This hand silk screened poster by acclaimed Cuban poster designer Eduardo Munoz Bachs promotes a 1973 Cuban animated cartoon ("dibujo animado") titled Huracanes directed by Hernan Henriquez.
An intricately designed, old-fashioned cast iron weather vane fills up the poster page, with a rooster standing on the top. Rather than announcing daylight, as he might typically do, this rooster is crowing out the word HURACANES, as shown in the cartoonish speech balloon extending from his open beak.
The four arms of the weather vane point in each of the four directions, but the rooster doesn't seem to have an arm on which to swivel in order to indicate the direction of the wind. He looks quite stationary, though his eye, which is a swirling mass of concentric circles, suggests that he in fact has been spinning around quite a bit.
Of course all this begs the question of how a rooster on top of a weather vane would be able to predict hurricanes in the first place. Perhaps the film addresses the question of roosters and the futility of predictions when it comes to hurricanes, at least in 1973 when this film was made.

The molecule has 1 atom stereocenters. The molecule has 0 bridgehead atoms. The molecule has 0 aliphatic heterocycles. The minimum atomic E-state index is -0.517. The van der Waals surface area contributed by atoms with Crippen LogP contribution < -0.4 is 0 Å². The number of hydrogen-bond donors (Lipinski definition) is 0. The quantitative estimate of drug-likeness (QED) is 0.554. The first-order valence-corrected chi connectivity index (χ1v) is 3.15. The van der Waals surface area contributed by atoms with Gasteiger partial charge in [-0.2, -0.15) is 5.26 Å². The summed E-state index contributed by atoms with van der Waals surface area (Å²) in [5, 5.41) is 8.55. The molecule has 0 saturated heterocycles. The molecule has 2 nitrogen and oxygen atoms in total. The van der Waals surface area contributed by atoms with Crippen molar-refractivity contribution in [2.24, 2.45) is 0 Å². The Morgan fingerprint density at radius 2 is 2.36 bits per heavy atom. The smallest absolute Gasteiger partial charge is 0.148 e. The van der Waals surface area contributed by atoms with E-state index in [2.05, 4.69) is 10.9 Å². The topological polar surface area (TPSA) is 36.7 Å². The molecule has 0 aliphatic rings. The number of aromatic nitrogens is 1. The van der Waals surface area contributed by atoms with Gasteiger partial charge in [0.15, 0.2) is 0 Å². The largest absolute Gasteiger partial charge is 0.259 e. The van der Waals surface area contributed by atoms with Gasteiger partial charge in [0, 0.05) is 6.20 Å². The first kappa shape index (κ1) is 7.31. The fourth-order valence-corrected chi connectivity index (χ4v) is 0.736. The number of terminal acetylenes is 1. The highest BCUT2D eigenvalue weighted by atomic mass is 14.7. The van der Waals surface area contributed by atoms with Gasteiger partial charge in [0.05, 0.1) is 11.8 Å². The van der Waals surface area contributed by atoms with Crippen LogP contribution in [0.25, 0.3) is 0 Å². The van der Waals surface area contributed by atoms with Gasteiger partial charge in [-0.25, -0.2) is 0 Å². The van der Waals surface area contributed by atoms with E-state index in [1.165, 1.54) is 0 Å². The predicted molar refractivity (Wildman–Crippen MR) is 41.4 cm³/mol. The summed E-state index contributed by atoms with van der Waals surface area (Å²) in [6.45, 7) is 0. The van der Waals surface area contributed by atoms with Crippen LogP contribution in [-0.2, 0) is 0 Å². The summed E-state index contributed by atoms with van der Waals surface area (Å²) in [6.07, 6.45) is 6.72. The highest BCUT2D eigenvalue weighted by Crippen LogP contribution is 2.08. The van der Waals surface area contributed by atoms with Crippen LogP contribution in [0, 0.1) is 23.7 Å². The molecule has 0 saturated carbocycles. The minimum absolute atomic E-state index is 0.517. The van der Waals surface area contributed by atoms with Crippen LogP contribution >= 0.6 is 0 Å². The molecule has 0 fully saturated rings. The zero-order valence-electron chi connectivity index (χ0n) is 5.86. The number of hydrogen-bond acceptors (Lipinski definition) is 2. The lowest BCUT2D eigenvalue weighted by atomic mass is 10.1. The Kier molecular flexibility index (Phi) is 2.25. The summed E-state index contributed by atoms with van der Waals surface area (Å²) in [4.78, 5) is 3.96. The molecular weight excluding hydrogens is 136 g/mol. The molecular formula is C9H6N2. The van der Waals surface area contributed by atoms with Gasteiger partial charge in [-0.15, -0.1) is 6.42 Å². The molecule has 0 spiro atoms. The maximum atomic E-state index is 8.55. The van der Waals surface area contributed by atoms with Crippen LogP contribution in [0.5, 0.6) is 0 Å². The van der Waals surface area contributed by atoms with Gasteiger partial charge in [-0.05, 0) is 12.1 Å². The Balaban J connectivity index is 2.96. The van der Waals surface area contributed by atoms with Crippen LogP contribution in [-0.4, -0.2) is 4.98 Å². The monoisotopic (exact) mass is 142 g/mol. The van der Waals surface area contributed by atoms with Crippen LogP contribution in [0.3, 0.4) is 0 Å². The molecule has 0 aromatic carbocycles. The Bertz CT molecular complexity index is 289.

Eduardo Munoz Bachs (1937-2001) was born in Spain, but his family emigrated to Cuba in 1941. Though he had no formal art training, he began designing posters in 1960 for the Instituto Cubano del Arte e Industria Cinematograficos, the state-run organization formed after the revolution to promote Cuban films. During his lifetime he designed over 2,000 posters for the ICAIC and is considered one of the great Cuban film poster artists of his era. His posters are typically characterized by his use of bright and bold colors and his wry sense of humor. Many of his poster designs have a “cartoon” quality (as seen here), and in fact he drew a cartoon strip in addition to designing posters. He also illustrated books and painted.
Check out our other posters by this acclaimed Cuban poster designer. You'll be charmed by them all.